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Dallas Snipers Kill Police Officers In 'Ambush'

"Ambush," reads Friday's front page of The Dallas Morning News, after rooftop snipers reportedly shot 11 police officers during an otherwise peacefull protest against recent police killings of African-Americans in other U.S. cities.

By early Friday, five of the officers shot were reported to have died, with one civilian also wounded in the shooting clearly aimed at police. The gunfire broke out Thursday around 8:45 p.m. near the El Centro College Garage during a rally protesting recent police shootings in Baton Rouge, Louisiana and St. Paul, Minnesota earlier this week.

Though the story is still developing, at least two snipers are thought to have fired from elevated positions in an “ambush-style” attack, according to Dallas Police Chief David Brown quote by The Dallas Morning News.

A third suspect reportedly declared to authorities that there were bombs planted around the building, and the police believe that these three suspects triangulated their positions in order to injure and kill as many law enforcement officers as possible. There are also reports that one suspect has died from a self-inflicted gunshot.

Public transportation has been suspended in Dallas, and Texas Governor Greg Abbott has canceled his out of state trip to go to Dallas instead.

The attack is the deadliest for U.S. enforcement since the Sep. 11, 2001 terror attacks, according to the National Law Enforcement Officers Memorial Fund.

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Society

A Mother In Spain Denied Child Custody Because She Lives In Rural Area

A court in Spain usurps custody of the one-year-old boy living with his mother in the "deep" part of the Galicia region, forced to instead live with his father in the southern city of Marbella, which the judge says is "cosmopolitan" with good schools and medical care. Women's rights groups have taken up the mother's case.

A child in Galician countryside

Laure Gautherin

A Spanish court has ordered the withdrawal of a mother's custody of her one-year-old boy because she is living in the countryside in northwestern Spain, where the judge says the child won't have "opportunities for the proper development of his personality."

The case, reported Monday in La Voz de Galicia, has sparked outrage from a women's rights association but has also set off reactions from politicians of different stripes across the province of Galicia, defending the values of rural life.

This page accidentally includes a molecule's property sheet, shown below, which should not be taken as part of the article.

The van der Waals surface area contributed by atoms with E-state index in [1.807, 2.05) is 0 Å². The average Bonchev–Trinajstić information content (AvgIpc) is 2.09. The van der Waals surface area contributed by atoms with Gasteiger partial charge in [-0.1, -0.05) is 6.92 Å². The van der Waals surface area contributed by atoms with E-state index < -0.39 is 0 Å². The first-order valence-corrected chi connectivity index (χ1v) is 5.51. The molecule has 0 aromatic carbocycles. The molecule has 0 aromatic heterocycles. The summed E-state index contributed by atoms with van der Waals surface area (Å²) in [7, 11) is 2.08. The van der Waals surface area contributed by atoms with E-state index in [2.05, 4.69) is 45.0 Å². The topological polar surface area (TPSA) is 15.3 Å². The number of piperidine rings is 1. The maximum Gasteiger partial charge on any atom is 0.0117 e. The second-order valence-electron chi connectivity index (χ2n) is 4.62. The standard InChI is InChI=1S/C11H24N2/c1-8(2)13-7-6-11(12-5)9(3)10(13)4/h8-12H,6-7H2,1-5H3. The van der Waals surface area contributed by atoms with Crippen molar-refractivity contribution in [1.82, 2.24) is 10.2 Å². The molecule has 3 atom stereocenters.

Judge María Belén Ureña Carazo, of the family court of Marbella, a city on the southern coast of 141,000 people, has ordered the toddler to stay with father who lives in the city rather than with his mother because she was living in "deep Galicia" where the child would lack opportunities to "grow up in a happy environment."

Front page of La Voz de Galicia - October 25, 2021

Front page of La Voz de Galicia - Monday 25 October, 2021

La Voz de Galicia

Better in a "cosmopolitan" city?


The judge said Marbella, where the father lives, was a "cosmopolitan city" with "a good hospital" as well as "all kinds of schools" and thus provided a better environment for the child to thrive.

The mother has submitted a formal complaint to the General Council of the Judiciary that the family court magistrate had acted with "absolute contempt," her lawyer told La Voz de Galicia.

The mother quickly accumulated support from local politicians and civic organizations. The Clara Campoamor association described the judge's arguments as offensive, intolerable and typical of "an ignorant person who has not traveled much."

The Xunta de Galicia, the regional government, has addressed the case, saying that any place in Galicia meets the conditions to educate a minor. The Socialist party politician Pablo Arangüena tweeted that "it would not hurt part of the judiciary to spend a summer in Galicia."

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